“After crossing the canon of the creek above mentioned we came out on a pretty smooth area, covered with scattering timber and fine grass. One thing very peculiar about this particular part of the country is the deathlike stillness that almost oppresses one in passing through it. There is the finest growth of grass I have ever seen in Colorado, with beautiful little groves of pine and quaky asp scattered about, which one would expect to be filled of game. The old trail and the very antiquated appearance of the carvings on the trees, and the absence of all tracks, old or new, indicated that the Indians had abandoned this route long since. With all these conditions, so favorable to animal life, we did not hear a bird twitter in the thickets, and saw neither deer, elk, nor antelope, nor even a single track of one of those animals. In all other parts of the country little squirrels and chipmunks were seen in abundance; but here, if they existed at all, they kept themselves close. We made camp on the large east fork of San Miguel (now the San Miguel itself), just across the stream from station 32 on the map. The next day, September 9, we made station 32, on a low hill on the north side of the creek (on Deep Creek Mesa), which from its width might more properly be called a river (again the San Miguel). Above this for several miles the stream -bed is very flat and covered with willows (the Telluride Valley Floor), while the stream itself winds like a great snake. A short distance below our station the stream plunges down very abruptly into the canon of the San Miguel (Keystone Gorge), which, above and below this junction, cuts down from 800 to 1,000 feet into the sandstone which here makes its appearance. Leaving station 32 on our way to Mount Sneffels, we followed the trail a short distance, and then, turned off to the right, with great difficulty succeeded in descending to the bed of the creek flowing from the northeast (probably Deep Creek). In this vicinity we saw a band of six gray wolves, the first we have seen during the season.”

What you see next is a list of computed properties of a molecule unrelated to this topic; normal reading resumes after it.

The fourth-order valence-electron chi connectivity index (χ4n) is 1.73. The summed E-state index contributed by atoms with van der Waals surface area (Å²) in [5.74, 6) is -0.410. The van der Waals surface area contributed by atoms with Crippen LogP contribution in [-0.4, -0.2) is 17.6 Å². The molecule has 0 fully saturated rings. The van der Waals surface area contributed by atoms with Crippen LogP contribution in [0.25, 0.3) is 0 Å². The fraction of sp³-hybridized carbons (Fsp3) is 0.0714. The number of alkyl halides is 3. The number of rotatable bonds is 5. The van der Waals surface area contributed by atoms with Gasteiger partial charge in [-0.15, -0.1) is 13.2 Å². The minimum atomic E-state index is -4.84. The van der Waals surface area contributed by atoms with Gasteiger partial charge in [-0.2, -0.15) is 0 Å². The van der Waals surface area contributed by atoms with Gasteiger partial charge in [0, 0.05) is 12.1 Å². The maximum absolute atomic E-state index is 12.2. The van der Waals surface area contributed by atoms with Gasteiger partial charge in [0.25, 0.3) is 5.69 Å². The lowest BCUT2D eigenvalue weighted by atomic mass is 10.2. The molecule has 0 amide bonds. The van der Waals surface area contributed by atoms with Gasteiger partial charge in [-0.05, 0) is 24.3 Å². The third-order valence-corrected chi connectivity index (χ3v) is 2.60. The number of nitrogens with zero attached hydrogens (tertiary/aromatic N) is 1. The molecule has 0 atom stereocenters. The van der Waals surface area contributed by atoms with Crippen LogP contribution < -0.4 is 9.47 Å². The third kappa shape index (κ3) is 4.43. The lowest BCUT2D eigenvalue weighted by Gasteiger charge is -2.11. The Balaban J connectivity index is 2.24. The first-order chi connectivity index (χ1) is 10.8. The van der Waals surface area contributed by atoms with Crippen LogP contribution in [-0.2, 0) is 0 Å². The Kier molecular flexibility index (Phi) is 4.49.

“Ascent of Mount Sneffels. The weird stillness of high altitudes, only served to heighten the appearance of desolation about us, and gave one the idea that all nature was dead… We reached the pass at last… The claw-marks on the rocks, on either side of the summit of the pass, showed that the grizzly had been before us. We gave up all hope of ever beating the bear climbing mountains. Several times before, when, after terribly difficult and dangerous climbs, we had secretly chuckled over our having outwitted Bruin at last, some of the tribe had suddenly jumped up not far from us and taken to their heels over the loose rocks. Mountain sheep we had beaten in fair competition, but the bear was “one too many for us”.
Rhoda leaves us with this question: was this band of Gray wolves and perhaps others, along with the grizzlies responsible for the lack of wildlife in our area in 1874? Would the reintroduction of wolves decimate the elk, deer and other wildlife? I guess if this November’s ballot initiative is approved, we will leave it to our grandchildren to figure out if this was a prudent move.
Again, the law of unintended consequences could have its effect on wildlife in Telluride, Colorado.